The phenomenon is so new that specific industry studies are nonexistent. Chicago economics consultant Bill Bishop, an expert in tracking retail food profits, says, ''It's a trend that's excited buyers, although there are only a handful of the stores now, maybe 250 stores that fit into the gourmet supermarket category out of 29,000 supermarkets in the US.''

Mr. Bishop, head of the Chicago economics consulting firm Willard Bishop Company, estimates those supermarkets generate sales of between $250 billion and the stores, are already generating $2 billion to $3 billion a year in sales themselves. And a higher percentage of their sales is profit.

If the experience of Grand Union is any indication, ''trading up,'' as the idea is known in food circles, may be the wave of the future. Gary Perino, public-relations manager of the Grand Union chain, says GU opened an experimental gourmet supermarket called Food Market in 1979 and found it so profitable that it has converted 100 of its 600 stores to the new prototype.

''It's not unusual for sales to double when we've installed this concept,'' he says, adding that under a current five-year development plan, Grand Union will be converting the bulk of its stores to this format. (The Eastern chain, which operates as Grand Union in 15 states, also goes by the names Big Star in the South and Weingarten's in Texas and Louisiana.)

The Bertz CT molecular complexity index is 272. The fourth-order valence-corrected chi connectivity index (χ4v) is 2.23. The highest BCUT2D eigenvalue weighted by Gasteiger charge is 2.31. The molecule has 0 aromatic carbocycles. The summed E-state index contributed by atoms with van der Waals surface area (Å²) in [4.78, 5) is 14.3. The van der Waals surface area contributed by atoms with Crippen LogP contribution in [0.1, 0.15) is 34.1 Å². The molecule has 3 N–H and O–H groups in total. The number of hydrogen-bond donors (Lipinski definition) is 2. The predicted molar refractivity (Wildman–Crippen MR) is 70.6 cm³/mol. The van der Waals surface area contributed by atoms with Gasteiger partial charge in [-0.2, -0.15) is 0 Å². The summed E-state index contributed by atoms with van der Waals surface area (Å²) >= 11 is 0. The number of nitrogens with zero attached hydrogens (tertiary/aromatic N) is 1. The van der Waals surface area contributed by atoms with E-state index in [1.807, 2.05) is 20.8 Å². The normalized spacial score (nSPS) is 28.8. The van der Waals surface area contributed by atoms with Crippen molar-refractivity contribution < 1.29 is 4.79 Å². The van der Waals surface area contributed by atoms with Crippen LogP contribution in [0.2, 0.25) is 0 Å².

Grand Union's Food Market in Rockville is the one with the Tiffany-style stained-glass windows casting a reverential glow on the checkout counter. GU has hired the celebrated designer and illustrator Milton Glazer to advise on touches like that, as well as the colorful graphics that liven up the maple-paneled store, one of the upscale series Mr. Perino describes as ''a theater for food.''

Its new concept, called Food Centers, includes a large piazza in the center of the store for a 200-seat restaurant.

In contrast to this affluent approach, Grand Union, like some other supermarket chains, is also running a polarized operation on the other end, with 20 ''Basics Stores,'' no-frills warehouse shopping centers with generic foods at bargain-basement prices.

If that thundering economist Thorsten Veblen were still around denouncing ''conspicuous consumption,'' he'd blanch at all those supermarket carts piled high with 50 different kinds of pate (of which Safeway boasts). The California-based supermarket chain has been experimenting with trading up via its new Bon Appetit stores, bearing the magazine's logo on its shops and offering customers recipes for that month's gourmet dishes.